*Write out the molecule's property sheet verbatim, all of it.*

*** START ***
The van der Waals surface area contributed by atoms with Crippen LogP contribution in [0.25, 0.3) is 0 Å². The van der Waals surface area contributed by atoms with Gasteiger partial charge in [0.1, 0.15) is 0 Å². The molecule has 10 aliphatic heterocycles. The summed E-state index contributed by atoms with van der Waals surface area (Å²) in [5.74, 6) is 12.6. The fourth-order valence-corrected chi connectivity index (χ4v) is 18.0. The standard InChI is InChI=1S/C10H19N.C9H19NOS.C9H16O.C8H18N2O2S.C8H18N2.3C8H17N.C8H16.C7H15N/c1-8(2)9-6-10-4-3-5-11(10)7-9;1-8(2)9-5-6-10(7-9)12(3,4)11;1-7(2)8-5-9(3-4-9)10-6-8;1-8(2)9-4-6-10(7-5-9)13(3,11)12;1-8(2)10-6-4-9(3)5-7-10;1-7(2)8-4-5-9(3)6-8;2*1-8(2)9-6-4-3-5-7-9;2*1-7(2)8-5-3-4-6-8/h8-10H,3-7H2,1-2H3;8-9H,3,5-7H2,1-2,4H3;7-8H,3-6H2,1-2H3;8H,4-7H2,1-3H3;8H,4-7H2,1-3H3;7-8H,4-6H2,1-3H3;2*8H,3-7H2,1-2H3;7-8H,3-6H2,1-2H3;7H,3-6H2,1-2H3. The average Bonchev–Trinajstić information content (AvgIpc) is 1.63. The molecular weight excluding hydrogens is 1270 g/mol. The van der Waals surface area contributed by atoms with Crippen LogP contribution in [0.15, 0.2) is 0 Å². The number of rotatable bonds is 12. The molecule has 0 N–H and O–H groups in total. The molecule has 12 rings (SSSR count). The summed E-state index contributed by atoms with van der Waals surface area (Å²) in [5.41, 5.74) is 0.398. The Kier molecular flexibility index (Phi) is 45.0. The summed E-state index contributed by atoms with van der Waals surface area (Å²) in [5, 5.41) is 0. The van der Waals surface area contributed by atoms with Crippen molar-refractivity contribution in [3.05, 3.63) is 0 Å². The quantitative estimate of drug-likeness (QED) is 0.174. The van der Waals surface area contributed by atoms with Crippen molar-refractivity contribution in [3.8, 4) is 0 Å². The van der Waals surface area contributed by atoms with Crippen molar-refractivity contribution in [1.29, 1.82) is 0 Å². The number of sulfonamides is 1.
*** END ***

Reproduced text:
The van der Waals surface area contributed by atoms with Crippen LogP contribution in [0.25, 0.3) is 0 Å². The van der Waals surface area contributed by atoms with Gasteiger partial charge in [0.1, 0.15) is 0 Å². The molecule has 10 aliphatic heterocycles. The summed E-state index contributed by atoms with van der Waals surface area (Å²) in [5.74, 6) is 12.6. The fourth-order valence-corrected chi connectivity index (χ4v) is 18.0. The standard InChI is InChI=1S/C10H19N.C9H19NOS.C9H16O.C8H18N2O2S.C8H18N2.3C8H17N.C8H16.C7H15N/c1-8(2)9-6-10-4-3-5-11(10)7-9;1-8(2)9-5-6-10(7-9)12(3,4)11;1-7(2)8-5-9(3-4-9)10-6-8;1-8(2)9-4-6-10(7-5-9)13(3,11)12;1-8(2)10-6-4-9(3)5-7-10;1-7(2)8-4-5-9(3)6-8;2*1-8(2)9-6-4-3-5-7-9;2*1-7(2)8-5-3-4-6-8/h8-10H,3-7H2,1-2H3;8-9H,3,5-7H2,1-2,4H3;7-8H,3-6H2,1-2H3;8H,4-7H2,1-3H3;8H,4-7H2,1-3H3;7-8H,4-6H2,1-3H3;2*8H,3-7H2,1-2H3;7-8H,3-6H2,1-2H3;7H,3-6H2,1-2H3. The average Bonchev–Trinajstić information content (AvgIpc) is 1.63. The molecular weight excluding hydrogens is 1270 g/mol. The van der Waals surface area contributed by atoms with Crippen LogP contribution in [0.15, 0.2) is 0 Å². The number of rotatable bonds is 12. The molecule has 0 N–H and O–H groups in total. The molecule has 12 rings (SSSR count). The summed E-state index contributed by atoms with van der Waals surface area (Å²) in [5.41, 5.74) is 0.398. The Kier molecular flexibility index (Phi) is 45.0. The summed E-state index contributed by atoms with van der Waals surface area (Å²) in [5, 5.41) is 0. The van der Waals surface area contributed by atoms with Crippen molar-refractivity contribution in [3.05, 3.63) is 0 Å². The quantitative estimate of drug-likeness (QED) is 0.174. The van der Waals surface area contributed by atoms with Crippen molar-refractivity contribution in [3.8, 4) is 0 Å². The van der Waals surface area contributed by atoms with Crippen molar-refractivity contribution in [1.29, 1.82) is 0 Å². The number of sulfonamides is 1.